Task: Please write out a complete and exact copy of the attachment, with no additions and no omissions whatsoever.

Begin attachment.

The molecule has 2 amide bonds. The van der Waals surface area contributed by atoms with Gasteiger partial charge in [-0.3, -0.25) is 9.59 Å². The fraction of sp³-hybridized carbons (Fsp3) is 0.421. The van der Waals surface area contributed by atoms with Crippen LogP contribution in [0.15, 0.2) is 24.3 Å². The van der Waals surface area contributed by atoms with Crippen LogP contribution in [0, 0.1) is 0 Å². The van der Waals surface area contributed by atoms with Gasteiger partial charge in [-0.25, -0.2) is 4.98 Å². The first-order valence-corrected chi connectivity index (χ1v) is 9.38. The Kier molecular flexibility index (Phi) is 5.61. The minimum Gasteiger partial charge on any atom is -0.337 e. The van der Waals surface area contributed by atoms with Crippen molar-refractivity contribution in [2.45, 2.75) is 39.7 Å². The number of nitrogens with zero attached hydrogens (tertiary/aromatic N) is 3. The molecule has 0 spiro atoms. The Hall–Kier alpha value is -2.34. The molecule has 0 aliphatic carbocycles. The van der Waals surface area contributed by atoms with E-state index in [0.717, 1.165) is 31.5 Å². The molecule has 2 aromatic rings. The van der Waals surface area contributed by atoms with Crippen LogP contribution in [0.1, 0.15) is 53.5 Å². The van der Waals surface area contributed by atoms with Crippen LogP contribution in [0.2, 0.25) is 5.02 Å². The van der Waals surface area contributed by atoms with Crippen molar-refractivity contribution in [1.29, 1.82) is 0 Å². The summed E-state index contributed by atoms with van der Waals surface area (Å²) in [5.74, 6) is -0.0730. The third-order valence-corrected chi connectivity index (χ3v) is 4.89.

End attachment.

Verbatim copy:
The molecule has 2 amide bonds. The van der Waals surface area contributed by atoms with Gasteiger partial charge in [-0.3, -0.25) is 9.59 Å². The fraction of sp³-hybridized carbons (Fsp3) is 0.421. The van der Waals surface area contributed by atoms with Crippen LogP contribution in [0.15, 0.2) is 24.3 Å². The van der Waals surface area contributed by atoms with Crippen LogP contribution in [0, 0.1) is 0 Å². The van der Waals surface area contributed by atoms with Gasteiger partial charge in [-0.25, -0.2) is 4.98 Å². The first-order valence-corrected chi connectivity index (χ1v) is 9.38. The Kier molecular flexibility index (Phi) is 5.61. The minimum Gasteiger partial charge on any atom is -0.337 e. The van der Waals surface area contributed by atoms with Crippen molar-refractivity contribution in [2.45, 2.75) is 39.7 Å². The number of nitrogens with zero attached hydrogens (tertiary/aromatic N) is 3. The molecule has 0 spiro atoms. The Hall–Kier alpha value is -2.34. The molecule has 0 aliphatic carbocycles. The van der Waals surface area contributed by atoms with E-state index in [0.717, 1.165) is 31.5 Å². The molecule has 2 aromatic rings. The van der Waals surface area contributed by atoms with Crippen LogP contribution in [0.1, 0.15) is 53.5 Å². The van der Waals surface area contributed by atoms with Crippen LogP contribution in [0.2, 0.25) is 5.02 Å². The van der Waals surface area contributed by atoms with Crippen molar-refractivity contribution in [1.29, 1.82) is 0 Å². The summed E-state index contributed by atoms with van der Waals surface area (Å²) in [5.74, 6) is -0.0730. The third-order valence-corrected chi connectivity index (χ3v) is 4.89.